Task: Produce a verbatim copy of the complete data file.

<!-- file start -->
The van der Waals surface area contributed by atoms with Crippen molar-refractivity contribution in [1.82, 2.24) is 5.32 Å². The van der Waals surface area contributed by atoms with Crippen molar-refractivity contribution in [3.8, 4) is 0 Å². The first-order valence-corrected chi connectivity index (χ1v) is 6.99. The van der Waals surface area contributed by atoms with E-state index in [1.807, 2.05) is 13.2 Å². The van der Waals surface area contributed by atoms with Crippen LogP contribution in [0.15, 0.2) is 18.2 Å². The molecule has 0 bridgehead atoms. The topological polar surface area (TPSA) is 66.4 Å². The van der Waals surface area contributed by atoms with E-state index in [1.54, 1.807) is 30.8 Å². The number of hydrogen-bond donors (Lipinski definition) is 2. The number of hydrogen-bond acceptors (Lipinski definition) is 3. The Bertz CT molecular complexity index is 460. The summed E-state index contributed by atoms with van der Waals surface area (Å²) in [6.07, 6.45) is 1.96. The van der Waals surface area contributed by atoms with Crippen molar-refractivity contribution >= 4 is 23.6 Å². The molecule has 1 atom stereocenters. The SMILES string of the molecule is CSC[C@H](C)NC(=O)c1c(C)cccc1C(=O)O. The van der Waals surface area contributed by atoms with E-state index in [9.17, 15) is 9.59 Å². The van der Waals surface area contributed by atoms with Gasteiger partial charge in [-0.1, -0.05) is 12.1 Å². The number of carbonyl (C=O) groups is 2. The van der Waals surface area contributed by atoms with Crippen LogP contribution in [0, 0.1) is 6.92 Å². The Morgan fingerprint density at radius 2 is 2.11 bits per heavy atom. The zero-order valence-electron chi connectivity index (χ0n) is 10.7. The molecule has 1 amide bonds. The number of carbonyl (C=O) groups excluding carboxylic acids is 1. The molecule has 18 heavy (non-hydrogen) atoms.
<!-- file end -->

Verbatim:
The van der Waals surface area contributed by atoms with Crippen molar-refractivity contribution in [1.82, 2.24) is 5.32 Å². The van der Waals surface area contributed by atoms with Crippen molar-refractivity contribution in [3.8, 4) is 0 Å². The first-order valence-corrected chi connectivity index (χ1v) is 6.99. The van der Waals surface area contributed by atoms with E-state index in [1.807, 2.05) is 13.2 Å². The van der Waals surface area contributed by atoms with Crippen LogP contribution in [0.15, 0.2) is 18.2 Å². The molecule has 0 bridgehead atoms. The topological polar surface area (TPSA) is 66.4 Å². The van der Waals surface area contributed by atoms with E-state index in [1.54, 1.807) is 30.8 Å². The number of hydrogen-bond donors (Lipinski definition) is 2. The number of hydrogen-bond acceptors (Lipinski definition) is 3. The Bertz CT molecular complexity index is 460. The summed E-state index contributed by atoms with van der Waals surface area (Å²) in [6.07, 6.45) is 1.96. The van der Waals surface area contributed by atoms with Crippen molar-refractivity contribution >= 4 is 23.6 Å². The molecule has 1 atom stereocenters. The SMILES string of the molecule is CSC[C@H](C)NC(=O)c1c(C)cccc1C(=O)O. The van der Waals surface area contributed by atoms with E-state index in [9.17, 15) is 9.59 Å². The van der Waals surface area contributed by atoms with Gasteiger partial charge in [-0.1, -0.05) is 12.1 Å². The number of carbonyl (C=O) groups is 2. The van der Waals surface area contributed by atoms with Crippen LogP contribution in [0, 0.1) is 6.92 Å². The Morgan fingerprint density at radius 2 is 2.11 bits per heavy atom. The zero-order valence-electron chi connectivity index (χ0n) is 10.7. The molecule has 1 amide bonds. The number of carbonyl (C=O) groups excluding carboxylic acids is 1. The molecule has 18 heavy (non-hydrogen) atoms.